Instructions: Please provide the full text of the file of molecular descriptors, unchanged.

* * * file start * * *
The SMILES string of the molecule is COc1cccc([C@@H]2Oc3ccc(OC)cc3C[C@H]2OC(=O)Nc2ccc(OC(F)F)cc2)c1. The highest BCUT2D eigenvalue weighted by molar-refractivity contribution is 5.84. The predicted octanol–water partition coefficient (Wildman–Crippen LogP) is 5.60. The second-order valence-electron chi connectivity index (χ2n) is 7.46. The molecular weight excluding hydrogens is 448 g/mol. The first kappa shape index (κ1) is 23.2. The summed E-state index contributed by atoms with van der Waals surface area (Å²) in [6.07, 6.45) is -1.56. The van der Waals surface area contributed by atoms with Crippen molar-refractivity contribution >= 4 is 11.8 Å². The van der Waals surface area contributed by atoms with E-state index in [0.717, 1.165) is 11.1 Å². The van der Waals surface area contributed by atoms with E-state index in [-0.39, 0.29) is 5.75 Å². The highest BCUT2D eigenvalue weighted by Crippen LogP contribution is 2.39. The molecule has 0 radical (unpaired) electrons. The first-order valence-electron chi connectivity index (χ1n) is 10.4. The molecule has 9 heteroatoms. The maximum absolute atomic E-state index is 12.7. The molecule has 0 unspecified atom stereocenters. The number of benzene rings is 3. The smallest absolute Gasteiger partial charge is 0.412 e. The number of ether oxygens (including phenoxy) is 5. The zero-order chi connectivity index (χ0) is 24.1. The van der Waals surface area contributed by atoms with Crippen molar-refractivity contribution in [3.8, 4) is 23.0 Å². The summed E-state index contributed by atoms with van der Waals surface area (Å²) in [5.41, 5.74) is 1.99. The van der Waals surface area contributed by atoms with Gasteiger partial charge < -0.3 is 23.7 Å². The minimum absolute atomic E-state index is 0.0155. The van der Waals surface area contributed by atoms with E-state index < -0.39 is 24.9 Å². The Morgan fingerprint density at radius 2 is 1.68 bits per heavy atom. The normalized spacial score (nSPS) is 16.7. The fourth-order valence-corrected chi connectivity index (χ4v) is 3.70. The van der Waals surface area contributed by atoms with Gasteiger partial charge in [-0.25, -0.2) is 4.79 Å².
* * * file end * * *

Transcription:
The SMILES string of the molecule is COc1cccc([C@@H]2Oc3ccc(OC)cc3C[C@H]2OC(=O)Nc2ccc(OC(F)F)cc2)c1. The highest BCUT2D eigenvalue weighted by molar-refractivity contribution is 5.84. The predicted octanol–water partition coefficient (Wildman–Crippen LogP) is 5.60. The second-order valence-electron chi connectivity index (χ2n) is 7.46. The molecular weight excluding hydrogens is 448 g/mol. The first kappa shape index (κ1) is 23.2. The summed E-state index contributed by atoms with van der Waals surface area (Å²) in [6.07, 6.45) is -1.56. The van der Waals surface area contributed by atoms with Crippen molar-refractivity contribution >= 4 is 11.8 Å². The van der Waals surface area contributed by atoms with E-state index in [0.717, 1.165) is 11.1 Å². The van der Waals surface area contributed by atoms with E-state index in [-0.39, 0.29) is 5.75 Å². The highest BCUT2D eigenvalue weighted by Crippen LogP contribution is 2.39. The molecule has 0 radical (unpaired) electrons. The first-order valence-electron chi connectivity index (χ1n) is 10.4. The molecule has 9 heteroatoms. The maximum absolute atomic E-state index is 12.7. The molecule has 0 unspecified atom stereocenters. The number of benzene rings is 3. The smallest absolute Gasteiger partial charge is 0.412 e. The number of ether oxygens (including phenoxy) is 5. The zero-order chi connectivity index (χ0) is 24.1. The van der Waals surface area contributed by atoms with Crippen molar-refractivity contribution in [3.8, 4) is 23.0 Å². The summed E-state index contributed by atoms with van der Waals surface area (Å²) in [5.41, 5.74) is 1.99. The van der Waals surface area contributed by atoms with Gasteiger partial charge < -0.3 is 23.7 Å². The minimum absolute atomic E-state index is 0.0155. The van der Waals surface area contributed by atoms with E-state index < -0.39 is 24.9 Å². The Morgan fingerprint density at radius 2 is 1.68 bits per heavy atom. The normalized spacial score (nSPS) is 16.7. The fourth-order valence-corrected chi connectivity index (χ4v) is 3.70. The van der Waals surface area contributed by atoms with Gasteiger partial charge in [-0.25, -0.2) is 4.79 Å².